We’ve endured snow, cold, wind, more snow, freezing rain and yet more snow. You and your family have shoveled, dodged potholes and walked the dog in winds high enough to scare Dorothy and Toto. You deserve a break, and so do your kids, regardless of what horrors the weather can throw at us.
Even with all those spectacular winter storms and subsequent snow days, spring break has emerged relatively unscathed. Most kids in the area still have four full days off, to recoup from state-wide tests and other school-related stress. East End moms know just where to look for spring break camps that will make the most of your kid’s mini staycation, and maybe leave you some free time to meet up with your book group.
One option is taking your little athlete over to Future Stars Southampton. Two huge inflatable bubbles bloom over the eight outdoor tennis courts for weatherproof fun. One dome is dedicated to indoor tennis, the other is primed for soccer, lacrosse, baseball, football and field hockey. With the option to sign up for half or full days, you can configure your kids’ spring break to leave enough family time to take in the Muppet movie. For the high energy kid with the personality of a Jack Russell terrier, Future Stars is a great option to keep your kids active and happy and to sharpen their skills for the warmer weather.
For some kids, it’s just not camp unless there’s an art project involved. The Parrish Art Museum has its Open Studio for families as well as a Spring Break camp. You can kick off your spring break activities with the Parrish’s Open Studio program on Saturday, April 12. It’s free with admission. After a tour exploring the galleries with a docent, your family can create their own artistic marvels in the Studio. If you turn green with envy when your kids break out the finger paints, the Open Studio will satisfy your artistic cravings, and you’ll still get brownie points for a cool family activity.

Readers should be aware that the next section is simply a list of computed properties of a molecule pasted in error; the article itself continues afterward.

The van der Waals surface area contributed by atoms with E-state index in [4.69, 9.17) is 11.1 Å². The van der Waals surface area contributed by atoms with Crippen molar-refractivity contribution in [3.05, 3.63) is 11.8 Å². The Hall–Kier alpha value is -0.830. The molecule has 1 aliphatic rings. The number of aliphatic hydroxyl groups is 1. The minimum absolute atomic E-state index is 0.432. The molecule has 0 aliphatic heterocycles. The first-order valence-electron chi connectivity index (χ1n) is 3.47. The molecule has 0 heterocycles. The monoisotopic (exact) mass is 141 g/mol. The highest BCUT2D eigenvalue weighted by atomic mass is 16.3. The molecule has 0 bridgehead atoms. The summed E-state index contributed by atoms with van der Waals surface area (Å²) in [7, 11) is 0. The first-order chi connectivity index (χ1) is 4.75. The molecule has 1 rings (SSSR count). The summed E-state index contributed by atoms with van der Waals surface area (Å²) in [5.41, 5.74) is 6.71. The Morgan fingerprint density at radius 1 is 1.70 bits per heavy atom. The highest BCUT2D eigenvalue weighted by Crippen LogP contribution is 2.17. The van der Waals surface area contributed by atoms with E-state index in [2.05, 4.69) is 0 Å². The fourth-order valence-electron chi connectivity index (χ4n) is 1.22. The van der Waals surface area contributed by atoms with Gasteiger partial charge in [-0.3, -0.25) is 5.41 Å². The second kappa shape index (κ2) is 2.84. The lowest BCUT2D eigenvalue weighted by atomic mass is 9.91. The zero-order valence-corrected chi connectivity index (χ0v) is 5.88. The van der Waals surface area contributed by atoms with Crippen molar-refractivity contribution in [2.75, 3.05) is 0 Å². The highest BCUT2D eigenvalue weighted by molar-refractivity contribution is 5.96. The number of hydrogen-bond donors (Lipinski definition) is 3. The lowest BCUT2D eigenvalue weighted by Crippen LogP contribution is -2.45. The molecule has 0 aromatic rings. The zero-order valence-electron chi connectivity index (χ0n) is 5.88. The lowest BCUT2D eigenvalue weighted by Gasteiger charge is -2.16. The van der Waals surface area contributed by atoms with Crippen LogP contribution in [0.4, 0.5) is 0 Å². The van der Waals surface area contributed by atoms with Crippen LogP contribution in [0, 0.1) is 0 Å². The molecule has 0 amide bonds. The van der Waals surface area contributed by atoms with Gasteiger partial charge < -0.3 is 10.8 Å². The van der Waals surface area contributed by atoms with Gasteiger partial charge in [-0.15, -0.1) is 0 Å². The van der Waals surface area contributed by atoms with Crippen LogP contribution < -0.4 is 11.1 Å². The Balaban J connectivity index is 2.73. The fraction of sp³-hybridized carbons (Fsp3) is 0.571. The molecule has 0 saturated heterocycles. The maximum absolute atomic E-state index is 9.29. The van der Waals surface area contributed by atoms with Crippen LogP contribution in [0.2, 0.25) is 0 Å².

The Parrish Museum’s mini-camp runs programs for two age groups. Kids 4–6 get the early shift from 10 a.m. to noon. The afternoon, from 1–3 p.m., is for kids 7 and up. Each day will focus on a different theme, including spring impressionistic painting, cityscapes, spring sculptures, portraits and painting local scenes. Camp runs from Monday April 14 through Friday April 18. You can register online and go for the whole week or pick and choose at $40 a session, $30 for museum members.
It wouldn’t be the Hamptons without something for the drama queens (and kings) in your family. Bay Street Theatre’s Spring Vacation Theatre Camp is a good fit for kids 8–12. This year, because of the slightly shorter spring break, camp is four days, April 15 through April 18, from 9 a.m. to 3 p.m. “We’ll just have to squeeze more in,” Karen Hochstedler, who runs the Bay Street program with Bethany Dellapolla says. The camp culminates with kids creating their own original production, which debuts at the end of the week. “The parents are very enthusiastic and impressed,” Hochstedler comments. Her method is to take something the kids know, like the concept of friendship, and build a little narrative around their own personal stories. Dellapolla and Hochstedler guide the budding stars through improv exercises and theater games, as well as instructing them in all aspects of performance. “You don’t have to be a performer to get something out of the program,” Hohstedler remarks. “The kids learn to listen to each other. They learn how to be more comfortable with who they are.”
With so many choices, all of them indoor, you can disregard what Mother Nature chooses to throw at us and enjoy spring break in style.